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Robbie Lee

Idioma disponible: inglés
Robbie Lee is a New York-based composer, producer, multi-instrumentalist, and improviser who records under his own name and as Creature Automatic. He works across genres including rock & roll, experimental music, classical music old and new, and traditional as well as modern folk. He plays a startling array of instruments, preferring pre-modern western instruments that he showcases in new contexts, such as Baroque and medieval flute, crumhorn, Renaissance clarinet, and portative organ and bass recorders. His M.O. is utilizing ancient textures and sounds inside wildly different modern contexts. While he is recognized under his own name primarily for the albums Sleep Memory (2006), a collection of songs arranged for vocals, guitar, piano, bass, winds, and drums, and Dust Clouds May Exist (as Creature Automatic), he is better known as an in-demand session player and live sideman who has worked with artists ranging from Neil Michael Hagerty and Josef Van Wissem to Cass McCombs, Mary Halvorson, and Baby Dee, to name a few. He is also a member of an improvising and recording trio that includes German flutist Norbert Rodenkirchen (Sequentia) and bassist James Ilgenfritz, and also runs the Tele-Graph Harp label alongside Che Chen. Lee was raised in Massachusetts just outside Boston in a family environment saturated in traditional jazz. He naturally gravitated toward saxophone at eight, and studied with Douglas Yates, who taught him improvisation by steeping him in the music of Sun Ra. (His second-year recital was an all Ra program.) He spent his time in a "horizontal" environment, learning about -- and how to play -- reed and wind instruments. At 15 he heard a recording of Yusuf Lateef playing a shehnai flute and was so intrigued he bought one and learned to play it. He also sought out early instruments and listened to the many early music ensembles in the area. Lee was in college before he learned anything about pop music, and after graduating, moved to New York and began working in rock bands (including Howling Hex) displaying what is now his established style. He was just as active in the edgy improv scene in Brooklyn while writing his own songs. Between 2004 and 2010, he privately issued a series of CDs of his own music that was shared with friends and at gigs, winning him more session work. They included Dog Run, New Music for Renaissance Winds (2008), Creatures Alone (2008), Three Constellations (2008), Ricardo Sun (2009), and The Evening Star and The Morning Star (2010). In 2007, Lee made his first recording with Dax Riggs on We Sing of Only Blood or Love, and later co-produced and played keyboards on Say Goodnight to the World. In 2008 he played Renaissance clarinet, bass clarinet, and saxophone on Baby Dee's Safe Inside the Day, and issued his first recording with Chen, Begin and Continue. Dozens of collaborations followed, including the Howling Hex date for XI in 2011 and with Hagerty again on his Victory Chimp audiobook. Lee also utilized his considerable technical skills. For Van Wissem and Jim Jarmusch's Heresy of the Free Spirit: A Prayer for Light (2011), he played portative organ, low recorders, electric guitar, and bells, and he engineered, mixed, and mastered the duo's two 2012 EPs, Concerning the Entrance Into Eternity and The Mystery of Heaven. Lee also recorded and engineered the Van Wissem-penned score for Jarmusch's film Only Lovers Left Alive in 2013. That same year he made his first recording with McCombs, playing no less than seven instruments on Big Wheel and Others. Over the next several years, Lee spent his time working in improvisational groups, but managed to issue Creature Automatic's debut Dust Clouds May Exist in 2015; he lent his talents to Psalm Zero's Stranger to Violence the following year. In 2017, Lee and Chen issued The Spectrum Does, Cassandra Jenkins' Play til You Win, and !!!'s Shake the Shudder. 2018 was a banner year for Lee as an improviser. In a multi-generational trio with Norbert Rodenkirchen and James Ilgenfritz, he released the acclaimed Opalescence and worked with Mary Halvorson on a series of improvisations for the New Amsterdam label that became the Seed Triangular album. Halvorson, a longtime acquaintance, performed on an 18-string harp guitar (among other instruments), and he played Baroque flutes, chalumeau, Renaissance clarinet, and the piccolo-sized soprillo saxophone -- the smallest member of that reed family.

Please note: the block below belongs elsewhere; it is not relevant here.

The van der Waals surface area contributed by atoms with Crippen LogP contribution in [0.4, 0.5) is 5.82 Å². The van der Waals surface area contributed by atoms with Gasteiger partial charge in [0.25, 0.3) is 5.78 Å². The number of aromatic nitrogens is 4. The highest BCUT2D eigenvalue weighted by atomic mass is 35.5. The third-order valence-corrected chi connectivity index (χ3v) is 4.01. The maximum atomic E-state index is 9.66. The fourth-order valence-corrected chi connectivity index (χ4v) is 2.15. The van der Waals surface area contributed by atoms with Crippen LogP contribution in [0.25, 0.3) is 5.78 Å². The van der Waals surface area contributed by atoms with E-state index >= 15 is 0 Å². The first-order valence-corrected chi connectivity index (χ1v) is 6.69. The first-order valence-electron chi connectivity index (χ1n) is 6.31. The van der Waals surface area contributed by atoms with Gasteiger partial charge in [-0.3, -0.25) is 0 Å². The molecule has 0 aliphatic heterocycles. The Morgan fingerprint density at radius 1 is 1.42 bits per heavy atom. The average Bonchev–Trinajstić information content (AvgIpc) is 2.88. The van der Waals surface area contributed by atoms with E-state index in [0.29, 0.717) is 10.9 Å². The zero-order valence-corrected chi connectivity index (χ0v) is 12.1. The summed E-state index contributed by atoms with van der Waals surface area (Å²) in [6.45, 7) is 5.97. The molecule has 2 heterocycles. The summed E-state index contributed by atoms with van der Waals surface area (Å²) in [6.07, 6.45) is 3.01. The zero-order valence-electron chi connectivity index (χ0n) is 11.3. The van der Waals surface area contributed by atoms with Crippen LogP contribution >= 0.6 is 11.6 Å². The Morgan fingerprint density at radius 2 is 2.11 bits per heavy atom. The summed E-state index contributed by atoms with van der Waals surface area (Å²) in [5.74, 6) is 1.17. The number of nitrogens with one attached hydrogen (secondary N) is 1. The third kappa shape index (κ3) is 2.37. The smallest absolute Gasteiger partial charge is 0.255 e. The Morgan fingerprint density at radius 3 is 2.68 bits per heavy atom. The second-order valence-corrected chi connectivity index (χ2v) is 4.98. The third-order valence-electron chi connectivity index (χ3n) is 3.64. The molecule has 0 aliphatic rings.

© Thom Jurek /TiVo
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